100 Years In The Making, Black History And Culture Museum Gets Ready For Reveal

Sep 14, 2016
Originally published on September 15, 2016 4:32 pm

When peals ring out from a 130-year-old church bell at the Sept. 24 dedication ceremony for the National Museum of African American History and Culture, they will signal the end of a long journey.

The historic "Freedom Bell" usually hangs in Williamsburg, Va., in the tower of the First Baptist Church, which was founded by slaves. It started making its way to Washington, D.C., on Monday, according to The Associated Press, in order to herald this latest historical event.

"The connection between a congregation founded in 1776, the forging of First Baptist Church, the first black president opening the first national African-American museum, all of those dots are being connected," the Rev. Reginald Davis told WVEC.

But in truth, it took more than a few people, and a century's worth of starts and stops, to shift the museum from conversation to construction.

"A long time coming"

The idea of the museum was first proposed in 1915 by black veterans of the Civil War. A year later, Rep. Leonidas C. Dyer, R-Mo., introduced HR 18721, a bill that called for a commission to "secure plans and designs for a monument or memorial to the memory of the negro soldiers and sailors who fought in the wars of our country."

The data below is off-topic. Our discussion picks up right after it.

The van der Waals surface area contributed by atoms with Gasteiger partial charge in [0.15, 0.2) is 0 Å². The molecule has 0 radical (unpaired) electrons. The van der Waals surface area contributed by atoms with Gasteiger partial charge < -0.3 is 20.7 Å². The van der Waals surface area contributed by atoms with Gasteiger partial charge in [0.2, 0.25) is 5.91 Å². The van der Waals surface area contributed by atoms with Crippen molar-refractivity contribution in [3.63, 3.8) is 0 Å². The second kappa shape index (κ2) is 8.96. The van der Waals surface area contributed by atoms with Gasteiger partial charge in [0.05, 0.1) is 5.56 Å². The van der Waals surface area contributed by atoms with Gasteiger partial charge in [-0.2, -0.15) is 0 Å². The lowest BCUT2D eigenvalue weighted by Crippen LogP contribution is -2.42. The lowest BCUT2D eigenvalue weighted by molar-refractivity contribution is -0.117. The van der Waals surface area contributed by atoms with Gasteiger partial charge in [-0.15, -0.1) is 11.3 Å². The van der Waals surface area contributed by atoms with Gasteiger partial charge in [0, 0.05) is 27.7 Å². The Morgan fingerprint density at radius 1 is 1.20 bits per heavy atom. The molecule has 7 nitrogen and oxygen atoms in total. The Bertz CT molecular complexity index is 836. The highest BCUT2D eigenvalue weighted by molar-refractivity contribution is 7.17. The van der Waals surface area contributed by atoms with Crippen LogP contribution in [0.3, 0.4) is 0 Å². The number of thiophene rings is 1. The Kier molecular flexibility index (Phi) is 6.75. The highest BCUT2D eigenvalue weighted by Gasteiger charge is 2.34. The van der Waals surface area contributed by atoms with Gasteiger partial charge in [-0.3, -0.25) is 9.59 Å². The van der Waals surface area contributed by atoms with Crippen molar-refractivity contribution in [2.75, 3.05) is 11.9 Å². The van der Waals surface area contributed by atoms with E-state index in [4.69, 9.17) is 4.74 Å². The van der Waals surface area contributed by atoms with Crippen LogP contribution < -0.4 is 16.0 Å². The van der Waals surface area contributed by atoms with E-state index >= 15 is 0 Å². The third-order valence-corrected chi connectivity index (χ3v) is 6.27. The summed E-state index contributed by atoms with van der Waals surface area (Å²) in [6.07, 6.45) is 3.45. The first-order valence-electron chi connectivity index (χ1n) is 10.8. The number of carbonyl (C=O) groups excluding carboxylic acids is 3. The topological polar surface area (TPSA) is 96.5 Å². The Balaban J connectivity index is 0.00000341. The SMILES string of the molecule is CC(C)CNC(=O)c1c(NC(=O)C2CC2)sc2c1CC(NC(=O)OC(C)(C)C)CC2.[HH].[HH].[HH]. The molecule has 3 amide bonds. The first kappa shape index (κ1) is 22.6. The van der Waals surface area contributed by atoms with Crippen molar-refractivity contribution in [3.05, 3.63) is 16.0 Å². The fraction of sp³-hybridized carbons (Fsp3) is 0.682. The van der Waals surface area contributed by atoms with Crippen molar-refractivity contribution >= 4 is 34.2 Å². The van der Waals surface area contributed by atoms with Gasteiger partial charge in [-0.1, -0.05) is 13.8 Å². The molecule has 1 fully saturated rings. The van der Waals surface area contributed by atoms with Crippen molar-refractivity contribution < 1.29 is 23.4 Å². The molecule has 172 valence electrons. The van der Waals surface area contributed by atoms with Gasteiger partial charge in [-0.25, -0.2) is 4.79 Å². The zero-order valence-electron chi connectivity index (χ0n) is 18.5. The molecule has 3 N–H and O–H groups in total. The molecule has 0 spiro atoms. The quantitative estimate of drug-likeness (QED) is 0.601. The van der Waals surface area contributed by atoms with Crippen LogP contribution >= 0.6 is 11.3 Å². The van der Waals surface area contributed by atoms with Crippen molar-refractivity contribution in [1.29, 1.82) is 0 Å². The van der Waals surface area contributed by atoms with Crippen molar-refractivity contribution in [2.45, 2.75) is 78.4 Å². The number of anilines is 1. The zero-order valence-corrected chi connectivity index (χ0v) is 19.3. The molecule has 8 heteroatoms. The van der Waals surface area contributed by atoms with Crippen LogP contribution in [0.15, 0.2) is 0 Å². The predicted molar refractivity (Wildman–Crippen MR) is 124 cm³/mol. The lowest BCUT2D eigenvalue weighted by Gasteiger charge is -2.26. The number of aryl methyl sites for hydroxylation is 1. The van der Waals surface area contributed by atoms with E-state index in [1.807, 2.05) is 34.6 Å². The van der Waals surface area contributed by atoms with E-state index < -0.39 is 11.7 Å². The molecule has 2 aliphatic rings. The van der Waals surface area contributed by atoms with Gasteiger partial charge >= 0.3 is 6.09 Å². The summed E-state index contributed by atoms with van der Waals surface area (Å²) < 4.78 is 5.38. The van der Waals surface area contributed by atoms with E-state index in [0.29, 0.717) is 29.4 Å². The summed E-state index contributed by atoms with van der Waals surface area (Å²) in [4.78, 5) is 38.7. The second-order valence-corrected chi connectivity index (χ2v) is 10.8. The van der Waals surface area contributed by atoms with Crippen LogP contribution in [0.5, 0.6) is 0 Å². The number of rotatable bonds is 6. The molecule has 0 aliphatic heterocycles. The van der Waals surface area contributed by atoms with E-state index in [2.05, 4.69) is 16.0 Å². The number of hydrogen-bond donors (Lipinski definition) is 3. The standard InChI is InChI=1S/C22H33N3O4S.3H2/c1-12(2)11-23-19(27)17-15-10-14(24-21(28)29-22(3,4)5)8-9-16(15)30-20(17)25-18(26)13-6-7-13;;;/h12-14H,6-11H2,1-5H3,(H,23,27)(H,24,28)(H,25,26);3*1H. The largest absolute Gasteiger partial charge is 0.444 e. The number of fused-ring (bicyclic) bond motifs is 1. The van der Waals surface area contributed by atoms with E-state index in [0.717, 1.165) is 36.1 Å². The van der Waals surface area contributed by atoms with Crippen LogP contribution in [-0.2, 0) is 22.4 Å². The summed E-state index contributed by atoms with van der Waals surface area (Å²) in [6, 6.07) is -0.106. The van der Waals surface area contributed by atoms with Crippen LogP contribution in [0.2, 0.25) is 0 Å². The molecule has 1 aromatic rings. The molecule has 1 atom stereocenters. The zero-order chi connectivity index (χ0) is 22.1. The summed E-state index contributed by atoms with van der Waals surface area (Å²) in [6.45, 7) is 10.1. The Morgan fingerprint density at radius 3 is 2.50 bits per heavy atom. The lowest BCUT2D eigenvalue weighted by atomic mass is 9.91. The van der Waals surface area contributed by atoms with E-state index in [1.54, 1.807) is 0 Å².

Three years later, Dyer — who also authored the 1918 Dyer Anti-Lynching bill — upped the ante and drafted a bill to erect an African-American monument in the capital. In Begin with the Past: Building the National Museum of African American History and Culture, author Mabel Wilson writes that Dyer's 1919 bill "sparked a round of discussions among the various committees overseeing federal land." There was even talk of building the memorial on the National Mall, but a decision on how to pay for it was put off.

In 1929, things looked hopeful again when Congress passed legislation establishing a commission charged with building an African-American memorial. But once again, no money was allocated for it — it was the Depression — and the project lost momentum.

The museum gained new champions during the civil rights era, but it wasn't until 1986 that Congress passed a joint resolution supporting private efforts to build it. The efforts inched forward in 1991 when a Smithsonian blue-ribbon commission pushed for creation of the museum, recommending that the iconic, red-brick Arts and Industries Building be its temporary home. But political squabbles over funding and a site location stymied that effort.

The arrival of the new millennium, however, seemed to bring with it new momentum to get the museum built. In 2003, Congress passed the National Museum of African American History and Culture Act, a bill making the museum part of the Smithsonian Institution.

Over the next few years, a board was selected and more than $240 million was raised from donors such as Oprah's Charitable Foundation, Samuel L. Jackson and his family, Michael Jordan and his family, the LeBron James Family Foundation, the Kobe and Vanessa Bryant Family Foundation, Earvin and Cookie Johnson and family, and Mellody Hobson and George Lucas. The federal government kicked in $270 million.